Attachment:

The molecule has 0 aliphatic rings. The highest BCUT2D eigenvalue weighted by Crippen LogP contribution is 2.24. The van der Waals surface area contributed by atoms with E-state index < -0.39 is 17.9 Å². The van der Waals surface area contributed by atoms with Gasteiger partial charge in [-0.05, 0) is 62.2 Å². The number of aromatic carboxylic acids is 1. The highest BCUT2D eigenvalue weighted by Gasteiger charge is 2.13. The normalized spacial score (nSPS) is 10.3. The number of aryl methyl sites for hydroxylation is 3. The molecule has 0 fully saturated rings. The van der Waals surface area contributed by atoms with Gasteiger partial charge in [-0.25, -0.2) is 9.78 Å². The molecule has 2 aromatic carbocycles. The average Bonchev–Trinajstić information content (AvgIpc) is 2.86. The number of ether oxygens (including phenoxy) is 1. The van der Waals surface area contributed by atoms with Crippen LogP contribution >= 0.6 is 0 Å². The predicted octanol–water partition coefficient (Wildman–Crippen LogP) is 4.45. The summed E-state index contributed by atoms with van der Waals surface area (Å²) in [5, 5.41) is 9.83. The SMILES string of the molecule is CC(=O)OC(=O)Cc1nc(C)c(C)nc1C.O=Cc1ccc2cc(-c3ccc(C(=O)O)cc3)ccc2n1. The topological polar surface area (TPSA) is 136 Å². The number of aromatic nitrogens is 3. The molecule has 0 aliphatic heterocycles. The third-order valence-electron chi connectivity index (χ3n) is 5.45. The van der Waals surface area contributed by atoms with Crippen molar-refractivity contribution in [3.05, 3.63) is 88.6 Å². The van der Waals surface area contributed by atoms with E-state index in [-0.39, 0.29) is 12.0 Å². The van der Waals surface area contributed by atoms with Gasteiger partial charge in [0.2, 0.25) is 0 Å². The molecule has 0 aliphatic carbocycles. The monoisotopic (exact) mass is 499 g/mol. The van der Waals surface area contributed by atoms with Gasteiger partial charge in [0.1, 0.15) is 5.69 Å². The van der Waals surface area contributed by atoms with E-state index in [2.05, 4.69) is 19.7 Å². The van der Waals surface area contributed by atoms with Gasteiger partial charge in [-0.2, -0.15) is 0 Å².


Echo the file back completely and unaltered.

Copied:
The molecule has 0 aliphatic rings. The highest BCUT2D eigenvalue weighted by Crippen LogP contribution is 2.24. The van der Waals surface area contributed by atoms with E-state index < -0.39 is 17.9 Å². The van der Waals surface area contributed by atoms with Gasteiger partial charge in [-0.05, 0) is 62.2 Å². The number of aromatic carboxylic acids is 1. The highest BCUT2D eigenvalue weighted by Gasteiger charge is 2.13. The normalized spacial score (nSPS) is 10.3. The number of aryl methyl sites for hydroxylation is 3. The molecule has 0 fully saturated rings. The van der Waals surface area contributed by atoms with Gasteiger partial charge in [-0.25, -0.2) is 9.78 Å². The molecule has 2 aromatic carbocycles. The average Bonchev–Trinajstić information content (AvgIpc) is 2.86. The number of ether oxygens (including phenoxy) is 1. The van der Waals surface area contributed by atoms with Crippen LogP contribution >= 0.6 is 0 Å². The predicted octanol–water partition coefficient (Wildman–Crippen LogP) is 4.45. The summed E-state index contributed by atoms with van der Waals surface area (Å²) in [5, 5.41) is 9.83. The SMILES string of the molecule is CC(=O)OC(=O)Cc1nc(C)c(C)nc1C.O=Cc1ccc2cc(-c3ccc(C(=O)O)cc3)ccc2n1. The topological polar surface area (TPSA) is 136 Å². The number of aromatic nitrogens is 3. The molecule has 0 aliphatic heterocycles. The third-order valence-electron chi connectivity index (χ3n) is 5.45. The van der Waals surface area contributed by atoms with Crippen molar-refractivity contribution in [3.05, 3.63) is 88.6 Å². The van der Waals surface area contributed by atoms with E-state index in [-0.39, 0.29) is 12.0 Å². The van der Waals surface area contributed by atoms with Gasteiger partial charge in [0.2, 0.25) is 0 Å². The molecule has 0 aliphatic carbocycles. The monoisotopic (exact) mass is 499 g/mol. The van der Waals surface area contributed by atoms with Gasteiger partial charge in [0.1, 0.15) is 5.69 Å². The van der Waals surface area contributed by atoms with E-state index in [2.05, 4.69) is 19.7 Å². The van der Waals surface area contributed by atoms with Gasteiger partial charge in [-0.2, -0.15) is 0 Å².